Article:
Amazingly, refuting these ideas theologically does not require extensive probing into the relevant sources and exegeses in the branches of Islamic theology and jurisprudence. Sometimes, all that is needed is a thorough understanding of the Arabic language and the meaning of words at the time of the Islamic Revelation.

I do not intend to discuss these ideas further here, but perhaps it would be useful to add a useful point that has to do with the historical setting in which most of these ideas were reformulated, in what is tantamount to a large and ongoing conspiracy against the Muslim people and the Islamic faith through processes of labelling “enemies” whose heads need to be cut off.

This setting is characterised by a perpetual state of acute polarisation between “good” — on which side the terrorists and their colleagues find themselves — and “evil” (namely everyone else), and by a perpetual state of inevitable conflict. This notion has had the effect of globally isolating Islamic countries and keeping them remote from the centres of development and areas of influence. It has also worked to place the Muslim people and the Islamic faith under the glare of doubt and suspicion.

In a world that is complicated enough due to the interplays of commerce, travel and major technological revolutions, a condition such as this triggers flare-ups of conservatism, ultra-conservatism and even fascism, which target Islam and the Muslim people. It is sufficient here to observe developments during the Republican and Democratic primaries in the US, which reflect the alarmingly rapid growth in such trends.

In Europe, where there were surges of sympathy for refugees from Arab countries inspiring a number of humanitarian responses, such sentiments quickly receded when it was discovered that some of those core ideas had penetrated among the masses of people fleeing the fields of bloodshed and destruction in the Arab and Islamic countries of the Middle East.

Combatting terrorist ideas require more than just refuting them. Correct alternatives need to be put out there and placed in their appropriate historical context. During the past decades, perhaps since the early 1970s, there arose an immense ideological vacuum in this region. Like all other vacuums, this one was begging to be filled, and all sorts of mad ideas and notions began to search for vacant slots.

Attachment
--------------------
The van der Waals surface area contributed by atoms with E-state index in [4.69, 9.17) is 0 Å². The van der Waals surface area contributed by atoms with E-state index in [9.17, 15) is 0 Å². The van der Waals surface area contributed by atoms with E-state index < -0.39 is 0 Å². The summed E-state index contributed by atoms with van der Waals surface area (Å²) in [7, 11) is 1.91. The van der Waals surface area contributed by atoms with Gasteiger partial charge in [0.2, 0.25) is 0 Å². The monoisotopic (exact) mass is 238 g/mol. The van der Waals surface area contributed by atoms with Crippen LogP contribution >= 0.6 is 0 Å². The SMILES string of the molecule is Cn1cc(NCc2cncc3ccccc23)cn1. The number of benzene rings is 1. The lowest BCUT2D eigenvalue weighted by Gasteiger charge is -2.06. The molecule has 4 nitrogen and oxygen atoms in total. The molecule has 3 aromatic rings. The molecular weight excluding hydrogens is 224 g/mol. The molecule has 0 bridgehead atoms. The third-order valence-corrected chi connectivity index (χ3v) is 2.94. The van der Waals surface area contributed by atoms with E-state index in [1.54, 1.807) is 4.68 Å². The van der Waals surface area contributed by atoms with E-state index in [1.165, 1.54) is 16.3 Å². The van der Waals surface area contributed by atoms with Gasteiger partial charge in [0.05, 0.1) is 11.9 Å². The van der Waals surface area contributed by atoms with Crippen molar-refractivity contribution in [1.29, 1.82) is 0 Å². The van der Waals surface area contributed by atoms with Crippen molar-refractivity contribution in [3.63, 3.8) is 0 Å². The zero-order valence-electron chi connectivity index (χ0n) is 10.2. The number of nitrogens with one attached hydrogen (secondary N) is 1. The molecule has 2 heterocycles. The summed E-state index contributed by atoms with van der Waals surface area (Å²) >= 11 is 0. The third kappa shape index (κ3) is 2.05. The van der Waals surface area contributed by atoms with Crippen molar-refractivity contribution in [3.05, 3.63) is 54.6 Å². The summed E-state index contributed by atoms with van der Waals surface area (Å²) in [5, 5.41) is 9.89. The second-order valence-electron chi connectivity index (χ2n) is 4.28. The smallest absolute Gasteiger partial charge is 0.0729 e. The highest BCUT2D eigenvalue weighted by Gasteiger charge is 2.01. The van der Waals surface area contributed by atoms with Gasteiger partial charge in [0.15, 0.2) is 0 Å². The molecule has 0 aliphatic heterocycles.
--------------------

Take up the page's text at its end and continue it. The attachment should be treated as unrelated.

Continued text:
They soon began to wreak their heavy toll in the form of assassinations, organised violence and, ultimately, the destruction of states, whether by riding revolutionary crests, capitalising on sectarian tensions, or playing every available divisive and destructive gambit. Therefore, the advocates of renewing religious thought they should be at the forefront of the revolution against terrorism and “Daeshism”, and not just the battle against terrorists and “Daeshists”. The two arenas are intimately connected. It is the idea that lures, recruits and generates those states of lunacy that drive some people into waging personal wars that result in horrific massacres.

Refilling the ideological vacuum is a major battle that demands intensive efforts. It involves not merely the search for truths with regard to religion, the people and their history, but also processes of conveying such truths to Muslim masses around the world.

This, in turn, requires a new language — one that is less pedantic and more straightforward; a language that is, above all, more human and knows how to convey its humanitarian substance, via modern communication technologies, in ways that can influence the generations of youth who are targeted by demonic forces trained in psychological techniques for penetrating young minds thirsting for new ideas.

Ultimately, victory over Daesh is possible and even likely. But we must bear in mind that we cannot defeat Daesh without defeating Daeshism.


The writer is chairman of the board, CEO, and director of the Regional Centre for Strategic Studies.